ALL fruits (and flowers) respond to potassium. Wood ash containbs plenty and the ash from a barby is such! I'm against feeding potash myself to fruit shrubs unless you are growing stuff on an industrial scale. Plants need moisture and sometimes a specific Ph to survive. Daffy and tulip bulbs do not HAVE to be lifted but the remains of the flowers should be snipped off with a scissors. And if you MUST lift them do so after the leaves have died back.

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Retired trouble-maker. twitters @walltoall and dreams of being promoted to Pedunculate Oaker.
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breezyacre
Rank attained: Silver Birch Tree
Rank attained: Silver Birch Tree


Joined: 07 Mar 2009
Posts: 163
Location: Drogheda, Ireland

PostPosted: Thu Apr 28, 2011 10:31 am    Post subject: Reply with quote

míle buíochas Walltoall. an bhfaigheann tu deis do chuid Ghaeilge a chleachtadh na laethe seo.
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Tulip19
Rank attained: Hazel Tree
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Joined: 27 Apr 2011
Posts: 3
Location: Cork

PostPosted: Thu Apr 28, 2011 1:27 pm    Post subject: Reply with quote

breezyacre/walltoall - thank you so much for the advice! Very Happy
Since I'm limited with space I'll probably dig up the bulbs and store them til october once they've died back, so that I can plant some summer flowers.

Happy to hear that the redcurrant should do ok in the soil its in. I wasn't sure whether I'd need specific fruit&veg compost and fertilizer or not, but I'll reserve that for the strawberries so Wink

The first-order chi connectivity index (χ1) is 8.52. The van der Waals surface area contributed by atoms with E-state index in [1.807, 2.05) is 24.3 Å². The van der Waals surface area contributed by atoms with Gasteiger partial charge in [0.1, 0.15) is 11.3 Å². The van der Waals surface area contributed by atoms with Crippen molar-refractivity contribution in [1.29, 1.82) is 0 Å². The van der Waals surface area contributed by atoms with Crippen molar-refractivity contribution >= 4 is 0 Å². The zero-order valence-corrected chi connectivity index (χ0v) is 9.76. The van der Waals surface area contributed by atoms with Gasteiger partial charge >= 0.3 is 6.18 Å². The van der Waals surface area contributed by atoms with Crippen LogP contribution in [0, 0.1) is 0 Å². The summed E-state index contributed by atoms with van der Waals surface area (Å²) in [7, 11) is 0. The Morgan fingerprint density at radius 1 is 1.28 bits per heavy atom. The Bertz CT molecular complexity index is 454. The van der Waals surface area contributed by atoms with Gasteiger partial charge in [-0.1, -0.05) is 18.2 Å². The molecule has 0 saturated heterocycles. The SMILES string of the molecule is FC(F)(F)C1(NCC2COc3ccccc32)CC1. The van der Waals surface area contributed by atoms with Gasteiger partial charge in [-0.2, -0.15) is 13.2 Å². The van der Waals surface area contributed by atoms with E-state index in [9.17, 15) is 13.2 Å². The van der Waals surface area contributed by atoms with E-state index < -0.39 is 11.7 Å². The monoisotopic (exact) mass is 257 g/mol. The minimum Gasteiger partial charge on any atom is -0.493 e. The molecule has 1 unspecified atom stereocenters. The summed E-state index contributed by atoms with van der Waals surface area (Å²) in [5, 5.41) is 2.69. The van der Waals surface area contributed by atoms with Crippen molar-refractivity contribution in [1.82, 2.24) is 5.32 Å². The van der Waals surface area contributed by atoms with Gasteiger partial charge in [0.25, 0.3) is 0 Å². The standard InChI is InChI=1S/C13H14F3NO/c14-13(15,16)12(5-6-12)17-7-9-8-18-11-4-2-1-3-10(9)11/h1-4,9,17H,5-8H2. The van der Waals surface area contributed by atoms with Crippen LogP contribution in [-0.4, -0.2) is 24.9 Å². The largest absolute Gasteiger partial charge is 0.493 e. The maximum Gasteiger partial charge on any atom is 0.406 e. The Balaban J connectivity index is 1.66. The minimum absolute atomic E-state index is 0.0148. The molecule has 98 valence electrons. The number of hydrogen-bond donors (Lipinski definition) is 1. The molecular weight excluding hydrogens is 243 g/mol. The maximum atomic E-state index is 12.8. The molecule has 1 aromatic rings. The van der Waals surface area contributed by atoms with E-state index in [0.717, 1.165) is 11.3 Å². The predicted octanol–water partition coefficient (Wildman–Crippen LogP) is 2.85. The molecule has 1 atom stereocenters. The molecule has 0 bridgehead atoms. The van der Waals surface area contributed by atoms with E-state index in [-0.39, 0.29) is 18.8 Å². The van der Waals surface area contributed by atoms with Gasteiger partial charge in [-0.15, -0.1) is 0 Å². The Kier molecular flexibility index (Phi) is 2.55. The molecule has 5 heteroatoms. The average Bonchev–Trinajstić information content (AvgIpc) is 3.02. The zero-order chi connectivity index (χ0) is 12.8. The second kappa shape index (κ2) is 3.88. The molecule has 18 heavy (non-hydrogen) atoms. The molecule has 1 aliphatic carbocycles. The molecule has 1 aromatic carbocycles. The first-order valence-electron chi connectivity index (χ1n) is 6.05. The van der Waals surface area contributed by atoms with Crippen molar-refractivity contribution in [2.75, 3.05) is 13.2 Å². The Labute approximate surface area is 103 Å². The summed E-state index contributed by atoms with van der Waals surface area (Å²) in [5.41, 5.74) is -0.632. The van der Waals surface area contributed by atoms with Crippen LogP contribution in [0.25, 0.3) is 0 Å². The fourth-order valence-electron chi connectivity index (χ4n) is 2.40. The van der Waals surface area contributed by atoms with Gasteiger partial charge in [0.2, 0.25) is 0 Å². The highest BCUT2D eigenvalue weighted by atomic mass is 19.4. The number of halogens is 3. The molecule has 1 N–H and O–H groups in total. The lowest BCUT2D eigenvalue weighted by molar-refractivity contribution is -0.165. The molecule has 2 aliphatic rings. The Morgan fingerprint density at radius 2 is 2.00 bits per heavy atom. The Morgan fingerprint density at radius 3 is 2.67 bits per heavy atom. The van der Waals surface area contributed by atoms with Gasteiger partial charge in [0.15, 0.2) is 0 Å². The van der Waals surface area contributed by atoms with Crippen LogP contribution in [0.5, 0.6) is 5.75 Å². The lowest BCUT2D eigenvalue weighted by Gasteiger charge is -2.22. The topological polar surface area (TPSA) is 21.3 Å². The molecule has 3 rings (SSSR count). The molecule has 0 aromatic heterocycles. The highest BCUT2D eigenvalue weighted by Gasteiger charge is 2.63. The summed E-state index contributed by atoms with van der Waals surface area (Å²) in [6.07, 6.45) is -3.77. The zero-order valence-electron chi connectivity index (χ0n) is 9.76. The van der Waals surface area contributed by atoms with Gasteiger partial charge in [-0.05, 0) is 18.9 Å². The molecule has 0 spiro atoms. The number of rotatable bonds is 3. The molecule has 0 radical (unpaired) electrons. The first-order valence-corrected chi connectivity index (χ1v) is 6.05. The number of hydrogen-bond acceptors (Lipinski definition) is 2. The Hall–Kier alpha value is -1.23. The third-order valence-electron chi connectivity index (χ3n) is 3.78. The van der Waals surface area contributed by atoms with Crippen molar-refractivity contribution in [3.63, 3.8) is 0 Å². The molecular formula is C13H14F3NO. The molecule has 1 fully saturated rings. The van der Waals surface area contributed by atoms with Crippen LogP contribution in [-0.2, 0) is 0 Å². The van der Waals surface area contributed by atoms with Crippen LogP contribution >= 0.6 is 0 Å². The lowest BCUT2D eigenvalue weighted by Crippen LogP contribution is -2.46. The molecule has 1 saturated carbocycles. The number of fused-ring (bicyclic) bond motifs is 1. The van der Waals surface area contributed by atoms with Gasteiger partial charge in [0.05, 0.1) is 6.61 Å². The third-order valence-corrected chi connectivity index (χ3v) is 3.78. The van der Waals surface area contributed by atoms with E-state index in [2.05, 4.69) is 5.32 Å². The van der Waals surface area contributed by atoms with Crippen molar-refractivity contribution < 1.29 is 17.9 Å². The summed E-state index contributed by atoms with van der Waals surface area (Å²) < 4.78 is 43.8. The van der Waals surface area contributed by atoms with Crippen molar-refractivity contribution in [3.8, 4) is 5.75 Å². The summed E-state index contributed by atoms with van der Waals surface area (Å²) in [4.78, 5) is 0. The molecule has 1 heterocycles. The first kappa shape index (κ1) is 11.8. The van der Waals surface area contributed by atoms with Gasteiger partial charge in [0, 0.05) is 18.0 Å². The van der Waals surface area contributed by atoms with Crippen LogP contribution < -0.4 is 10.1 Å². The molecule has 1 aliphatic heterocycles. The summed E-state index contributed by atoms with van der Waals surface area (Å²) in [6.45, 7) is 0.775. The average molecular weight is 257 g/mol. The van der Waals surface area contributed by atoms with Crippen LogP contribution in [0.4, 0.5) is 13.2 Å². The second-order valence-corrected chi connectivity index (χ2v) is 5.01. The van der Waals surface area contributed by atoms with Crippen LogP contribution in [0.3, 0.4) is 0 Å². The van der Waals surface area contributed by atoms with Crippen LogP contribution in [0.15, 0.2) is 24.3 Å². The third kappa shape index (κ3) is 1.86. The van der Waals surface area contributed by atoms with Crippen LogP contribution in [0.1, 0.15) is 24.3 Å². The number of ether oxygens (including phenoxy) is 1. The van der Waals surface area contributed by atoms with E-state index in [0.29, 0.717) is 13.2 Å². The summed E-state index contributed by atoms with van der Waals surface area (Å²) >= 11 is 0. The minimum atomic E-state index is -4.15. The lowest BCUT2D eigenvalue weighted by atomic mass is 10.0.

Thanks for reminding me of the watering as well, I think I'll get some water crystals just in case I forget one of these days. Don't want my plants to die of thirst!

As for differences in compost, would you advice switching to specific 'container compost' for potted flowers and houseplants?

Also, could I grow a small tomato plant on a window sill or would you recommend growing it in a larger container outside?
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breezyacre
Rank attained: Silver Birch Tree
Rank attained: Silver Birch Tree


Joined: 07 Mar 2009
Posts: 163
Location: Drogheda, Ireland

PostPosted: Thu Apr 28, 2011 2:15 pm    Post subject: Reply with quote

I gave some of my spare " Gardener's Delight" tomato plants to a friend and he grew them quite successfully outside in a container in a sheltered spot in the garden. He used shop bought compost which particularly suited the growth of tomatoes and he watered regularly and made sure to feed twice weekly after the first fruits were set. On that point I noticed that Lidl have " Gardener's Delight" plants about 30cm tall, which is about 25 cm taller than mine at the moment, for about €1.20 today.
Summer bedding does require regular feeding to keep it flowering all summer but tomato food is quite effective for this task.
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galwaybeginner
Rank attained: Ash Tree
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Joined: 05 Mar 2009
Posts: 236
Location: Galway, Ireland

PostPosted: Fri May 20, 2011 11:41 am    Post subject: Reply with quote

Best of luck with it all Tulip. Sounds like a fun setup.

I also have Jonkheer van Tets growing in my polytunnel. Seem to be thriving so far. Lots of water is key